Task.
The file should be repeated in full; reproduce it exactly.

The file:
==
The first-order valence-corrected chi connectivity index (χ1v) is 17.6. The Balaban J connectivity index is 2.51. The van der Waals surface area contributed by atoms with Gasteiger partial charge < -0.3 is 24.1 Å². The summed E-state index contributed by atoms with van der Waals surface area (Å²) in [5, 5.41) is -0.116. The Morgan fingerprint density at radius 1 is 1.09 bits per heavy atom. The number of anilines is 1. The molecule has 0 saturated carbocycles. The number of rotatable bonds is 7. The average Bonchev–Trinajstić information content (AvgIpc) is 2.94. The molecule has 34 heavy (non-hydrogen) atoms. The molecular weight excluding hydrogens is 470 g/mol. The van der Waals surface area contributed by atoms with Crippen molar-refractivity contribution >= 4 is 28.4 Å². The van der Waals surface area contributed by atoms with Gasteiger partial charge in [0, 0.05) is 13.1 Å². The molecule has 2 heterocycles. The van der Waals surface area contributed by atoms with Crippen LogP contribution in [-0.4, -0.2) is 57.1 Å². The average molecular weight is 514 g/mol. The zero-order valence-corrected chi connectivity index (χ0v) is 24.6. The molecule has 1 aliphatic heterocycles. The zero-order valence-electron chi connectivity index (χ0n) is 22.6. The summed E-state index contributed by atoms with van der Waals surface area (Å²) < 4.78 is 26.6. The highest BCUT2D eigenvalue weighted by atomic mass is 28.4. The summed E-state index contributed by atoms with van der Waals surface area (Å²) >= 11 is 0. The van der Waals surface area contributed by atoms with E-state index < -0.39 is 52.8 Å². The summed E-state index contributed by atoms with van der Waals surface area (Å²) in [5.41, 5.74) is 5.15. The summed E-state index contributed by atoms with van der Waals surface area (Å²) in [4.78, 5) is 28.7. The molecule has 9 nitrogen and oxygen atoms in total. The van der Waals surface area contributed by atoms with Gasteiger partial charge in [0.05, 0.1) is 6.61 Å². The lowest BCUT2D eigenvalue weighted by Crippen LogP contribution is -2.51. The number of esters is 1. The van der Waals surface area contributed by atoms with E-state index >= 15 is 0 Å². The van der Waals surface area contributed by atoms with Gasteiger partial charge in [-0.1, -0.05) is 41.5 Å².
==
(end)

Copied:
The first-order valence-corrected chi connectivity index (χ1v) is 17.6. The Balaban J connectivity index is 2.51. The van der Waals surface area contributed by atoms with Gasteiger partial charge < -0.3 is 24.1 Å². The summed E-state index contributed by atoms with van der Waals surface area (Å²) in [5, 5.41) is -0.116. The Morgan fingerprint density at radius 1 is 1.09 bits per heavy atom. The number of anilines is 1. The molecule has 0 saturated carbocycles. The number of rotatable bonds is 7. The average Bonchev–Trinajstić information content (AvgIpc) is 2.94. The molecule has 34 heavy (non-hydrogen) atoms. The molecular weight excluding hydrogens is 470 g/mol. The van der Waals surface area contributed by atoms with Crippen molar-refractivity contribution >= 4 is 28.4 Å². The van der Waals surface area contributed by atoms with Gasteiger partial charge in [0, 0.05) is 13.1 Å². The molecule has 2 heterocycles. The van der Waals surface area contributed by atoms with Crippen LogP contribution in [-0.4, -0.2) is 57.1 Å². The average molecular weight is 514 g/mol. The zero-order valence-corrected chi connectivity index (χ0v) is 24.6. The molecule has 1 aliphatic heterocycles. The zero-order valence-electron chi connectivity index (χ0n) is 22.6. The summed E-state index contributed by atoms with van der Waals surface area (Å²) < 4.78 is 26.6. The highest BCUT2D eigenvalue weighted by atomic mass is 28.4. The summed E-state index contributed by atoms with van der Waals surface area (Å²) >= 11 is 0. The van der Waals surface area contributed by atoms with E-state index < -0.39 is 52.8 Å². The summed E-state index contributed by atoms with van der Waals surface area (Å²) in [5.41, 5.74) is 5.15. The summed E-state index contributed by atoms with van der Waals surface area (Å²) in [4.78, 5) is 28.7. The molecule has 9 nitrogen and oxygen atoms in total. The van der Waals surface area contributed by atoms with Gasteiger partial charge in [0.05, 0.1) is 6.61 Å². The lowest BCUT2D eigenvalue weighted by Crippen LogP contribution is -2.51. The number of esters is 1. The van der Waals surface area contributed by atoms with E-state index >= 15 is 0 Å². The van der Waals surface area contributed by atoms with Gasteiger partial charge in [-0.1, -0.05) is 41.5 Å².